What I am most obsessed with in this film is the colouring. Blue is, indeed, the warmest colour here as cinematographer Gabriel Lobo enhances the sea-like hues around Mia as she explores this brand new world of emotions. The piece is deep with aquamarines and turquoises that add a certain depth to the colouring. It is a completely beautiful watch.

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Though the film falls into teenage drama pitfall (seriously, who has this much alcohol and drugs when they are like 15?) Blue My Mind swims into a different conversation. There are interesting character decisions here that do differ from the norm (for example, the mean girl/leader of the girl tribe isn’t the horrible bully that you’d expect and eventually becomes the best person for Mia.) Feeling like a combination of Raw and Thirteen, this movie is such a beguiling film that will take you to the depths of adolescence and growing up.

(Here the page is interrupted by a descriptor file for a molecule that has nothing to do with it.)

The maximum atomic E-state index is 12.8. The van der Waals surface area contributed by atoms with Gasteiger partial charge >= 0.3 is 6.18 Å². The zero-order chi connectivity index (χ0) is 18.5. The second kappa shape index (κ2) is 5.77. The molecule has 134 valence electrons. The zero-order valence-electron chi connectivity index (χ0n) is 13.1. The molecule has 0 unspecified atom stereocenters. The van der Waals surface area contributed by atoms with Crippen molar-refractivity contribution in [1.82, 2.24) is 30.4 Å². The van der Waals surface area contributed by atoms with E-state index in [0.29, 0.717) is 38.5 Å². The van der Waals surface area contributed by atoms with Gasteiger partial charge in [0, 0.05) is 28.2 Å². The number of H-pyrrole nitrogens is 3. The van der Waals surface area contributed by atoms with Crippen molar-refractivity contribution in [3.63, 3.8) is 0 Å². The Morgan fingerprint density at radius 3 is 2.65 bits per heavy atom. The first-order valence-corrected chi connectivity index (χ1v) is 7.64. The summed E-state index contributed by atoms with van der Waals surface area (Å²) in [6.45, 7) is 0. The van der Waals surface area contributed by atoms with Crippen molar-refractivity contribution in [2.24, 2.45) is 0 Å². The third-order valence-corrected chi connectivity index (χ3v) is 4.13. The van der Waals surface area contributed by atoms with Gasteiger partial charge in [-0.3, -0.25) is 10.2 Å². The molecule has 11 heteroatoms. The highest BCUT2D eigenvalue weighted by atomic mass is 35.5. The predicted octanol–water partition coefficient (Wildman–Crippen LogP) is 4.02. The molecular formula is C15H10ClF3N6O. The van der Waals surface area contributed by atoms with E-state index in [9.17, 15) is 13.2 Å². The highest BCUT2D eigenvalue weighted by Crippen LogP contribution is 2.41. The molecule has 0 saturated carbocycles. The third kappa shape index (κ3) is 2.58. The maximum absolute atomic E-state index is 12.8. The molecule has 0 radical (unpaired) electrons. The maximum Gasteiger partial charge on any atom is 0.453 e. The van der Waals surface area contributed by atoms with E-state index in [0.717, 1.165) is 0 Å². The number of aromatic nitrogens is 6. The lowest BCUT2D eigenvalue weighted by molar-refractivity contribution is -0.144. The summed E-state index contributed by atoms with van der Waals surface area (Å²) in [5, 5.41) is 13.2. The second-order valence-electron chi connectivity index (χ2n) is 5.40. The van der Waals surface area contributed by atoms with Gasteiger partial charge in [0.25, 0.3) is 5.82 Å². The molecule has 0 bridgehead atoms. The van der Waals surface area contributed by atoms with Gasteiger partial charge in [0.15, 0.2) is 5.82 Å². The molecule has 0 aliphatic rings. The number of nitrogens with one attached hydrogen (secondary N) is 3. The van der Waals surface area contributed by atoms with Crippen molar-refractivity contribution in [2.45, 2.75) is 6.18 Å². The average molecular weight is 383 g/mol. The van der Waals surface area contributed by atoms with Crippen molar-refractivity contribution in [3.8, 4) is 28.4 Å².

Blue My Mind plays at East End Film Festival on 21st April

East End Film Festival: Tigre – Review

There are parts of this rich, rich world that are unknown or undiscovered to us. Idyllic spaces of vast greenery, dream-like water flowing copiously through the leaves and soils, and creatures of all-kinds creeping across the jungle floor. Within these spaces, not coveted by most Western eyes, are communities of people thriving on their own accord. In these pockets of isolation, there are equal bouts of conflict – whether it is war, survival, or even fractions of the same family, battling invisible horns upon their forehead for dominance.

Tigre is a film that floats between this sentiments with wonderful cohesiveness and precision.